Article

Evaluating Survivorship Care Plans: Results of a Randomized, Clinical Trial of Patients With Breast Cancer

Ontario Institute for Cancer Research, Ontario, Canada.
Journal of Clinical Oncology (Impact Factor: 17.88). 12/2011; 29(36):4755-62. DOI: 10.1200/JCO.2011.36.8373
Source: PubMed

ABSTRACT An Institute of Medicine report recommends that patients with cancer receive a survivorship care plan (SCP). The trial objective was to determine if an SCP for breast cancer survivors improves patient-reported outcomes.
Women with early-stage breast cancer who completed primary treatment at least 3 months previously were eligible. Consenting patients were allocated within two strata: less than 24 months and ≥ 24 months since diagnosis. All patients were transferred to their own primary care physician (PCP) for follow-up. In addition to a discharge visit, the intervention group received an SCP, which was reviewed during a 30-minute educational session with a nurse, and their PCP received the SCP and guideline on follow-up. The primary outcome was cancer-related distress at 12 months, assessed by the Impact of Event Scale (IES). Secondary outcomes included quality of life, patient satisfaction, continuity/coordination of care, and health service measures.
Overall, 408 survivors were enrolled through nine tertiary cancer centers. There were no differences between groups on cancer-related distress or on any of the patient-reported secondary outcomes, and there were no differences when the two strata were analyzed separately. More patients in the intervention than control group correctly identify their PCP as primarily responsible for follow-up (98.7% v 89.1%; difference, 9.6%; 95% CI, 3.9 to 15.9; P = .005).
The results do not support the hypothesis that SCPs are beneficial for improving patient-reported outcomes. Transferring follow-up to PCPs is considered an important strategy to meet the demand for scarce oncology resources. SCPs were no better than a standard discharge visit with the oncologist to facilitate transfer.

Download full-text

Full-text

Available from: Susan Dent, Dec 21, 2013
1 Follower
 · 
164 Views
  • Source
    [Show abstract] [Hide abstract]
    ABSTRACT: OBJECTIVE: Despite recommendations from the Institute of Medicine regarding survivorship care plan (SCP) delivery to cancer patients, there have been few health service outcome evaluations thus far. METHODS: Gynecologic cancer survivors who were up to one-year post-treatment could participate in an evaluation assessing the health services provided and their perceptions of quality of care. A randomized, nested, cross-sectional design was used in a large group gynecologic oncology practice. Half (n=3) of physicians were randomized to provide and discuss a SCP to patients during a follow-up visit, and the other half did not. Following their visits, all patients were informed that a health services evaluation of the practice was being conducted. Interested patients completed an anonymous 26-item survey assessing administrative, clinical, and educational health services, helpfulness of written materials, and perceptions of quality of care. RESULTS: Of the 121 survivors surveyed, 64 received SCPs and 57 were in the no-SCP condition. As a validity check, one question asked about educational materials received during the visit with an expected significant difference noted between conditions (X2=5.513, p=.019; more SCP patients reported receiving materials). However, there were no differences between conditions when patients rated health services (Fs>.37) or helpfulness of materials and perceptions of care (Fs>.19). CONCLUSIONS: Gynecologic oncology patients providing ratings of health services and satisfaction with care provided equivalent evaluations, regardless if they had/ had not received a SCP from the physician. Thus, the need remains for further evaluations of SCPs if they are to be vehicles for improving health service outcomes.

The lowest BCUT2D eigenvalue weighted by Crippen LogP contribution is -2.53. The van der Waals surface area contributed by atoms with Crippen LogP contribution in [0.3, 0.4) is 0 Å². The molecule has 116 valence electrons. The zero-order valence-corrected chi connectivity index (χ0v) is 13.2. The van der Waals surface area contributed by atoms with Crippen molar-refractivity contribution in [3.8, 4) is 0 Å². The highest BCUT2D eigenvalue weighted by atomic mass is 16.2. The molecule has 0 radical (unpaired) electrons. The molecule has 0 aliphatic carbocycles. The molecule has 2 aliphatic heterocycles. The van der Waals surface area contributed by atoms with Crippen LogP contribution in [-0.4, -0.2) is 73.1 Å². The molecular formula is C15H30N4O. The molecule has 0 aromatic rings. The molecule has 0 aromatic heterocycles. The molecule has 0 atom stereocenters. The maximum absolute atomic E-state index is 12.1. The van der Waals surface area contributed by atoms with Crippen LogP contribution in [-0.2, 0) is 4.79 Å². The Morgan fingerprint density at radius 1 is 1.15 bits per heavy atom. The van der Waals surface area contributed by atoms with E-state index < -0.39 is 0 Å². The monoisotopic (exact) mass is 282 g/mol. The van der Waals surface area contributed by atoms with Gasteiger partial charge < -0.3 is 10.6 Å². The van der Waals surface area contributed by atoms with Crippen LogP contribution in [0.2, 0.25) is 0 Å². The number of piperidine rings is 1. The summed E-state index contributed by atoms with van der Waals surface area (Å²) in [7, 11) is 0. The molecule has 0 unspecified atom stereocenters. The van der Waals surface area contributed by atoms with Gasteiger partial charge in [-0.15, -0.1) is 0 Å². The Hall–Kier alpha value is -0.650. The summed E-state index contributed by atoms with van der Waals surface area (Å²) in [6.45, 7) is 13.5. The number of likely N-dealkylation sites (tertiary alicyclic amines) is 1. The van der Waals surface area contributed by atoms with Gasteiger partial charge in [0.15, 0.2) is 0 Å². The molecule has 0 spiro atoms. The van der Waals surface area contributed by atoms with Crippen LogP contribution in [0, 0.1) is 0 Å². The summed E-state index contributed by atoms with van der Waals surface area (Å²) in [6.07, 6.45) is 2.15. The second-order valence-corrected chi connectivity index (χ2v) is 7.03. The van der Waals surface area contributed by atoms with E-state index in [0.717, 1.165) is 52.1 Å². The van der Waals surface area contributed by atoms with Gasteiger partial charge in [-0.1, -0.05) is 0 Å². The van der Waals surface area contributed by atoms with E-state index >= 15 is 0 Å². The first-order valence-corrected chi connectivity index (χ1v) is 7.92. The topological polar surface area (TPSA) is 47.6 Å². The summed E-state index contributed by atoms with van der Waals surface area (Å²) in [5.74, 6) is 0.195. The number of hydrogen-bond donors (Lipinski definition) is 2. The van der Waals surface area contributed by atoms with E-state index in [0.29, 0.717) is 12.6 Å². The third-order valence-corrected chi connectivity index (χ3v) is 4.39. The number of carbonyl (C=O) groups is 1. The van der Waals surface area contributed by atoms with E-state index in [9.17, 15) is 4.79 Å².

Gynecologic Oncology 03/2013; 129(3). DOI:10.1016/j.ygyno.2013.02.037 · 3.69 Impact Factor
  • Source
    [Show abstract] [Hide abstract]
    ABSTRACT: Increasing cancer incidence together with improved survival rates are contributing to the growing number of cancer survivors. Survivors may encounter a range of potential effects as a result of the cancer itself or cancer treatments. Traditionally, the major focus of follow-up care has been on detection of cancer recurrence; however, the efficacy of such strategies is questionable. Traditional follow-up frequently fails to identify or adequately address many survivors' concerns. Aftercare needs to be planned to enable better outcomes for survivors, while using scarce health-care resources efficiently. This review focuses on provision of survivorship care, rather than on research. England's National Cancer Survivorship Initiative has developed principles for improved care of those living with and beyond cancer. These include risk-stratified pathways of care, the use of treatment summaries and care plans, information and education to enable choice and the confidence to self manage, rapid re-access to specialist care, remote monitoring and well-coordinated care. Many of these principles are relevant internationally, though preferred models of care will depend on local circumstances.British Journal of Cancer advance online publication, 20 December 2012; doi:10.1038/bjc.2012.554 www.bjcancer.com.
    British Journal of Cancer 12/2012; 108(1). DOI:10.1038/bjc.2012.554 · 4.82 Impact Factor
  • Source
    Journal of Clinical Oncology 12/2011; 29(36):4740-2. DOI:10.1200/JCO.2011.38.8397 · 17.88 Impact Factor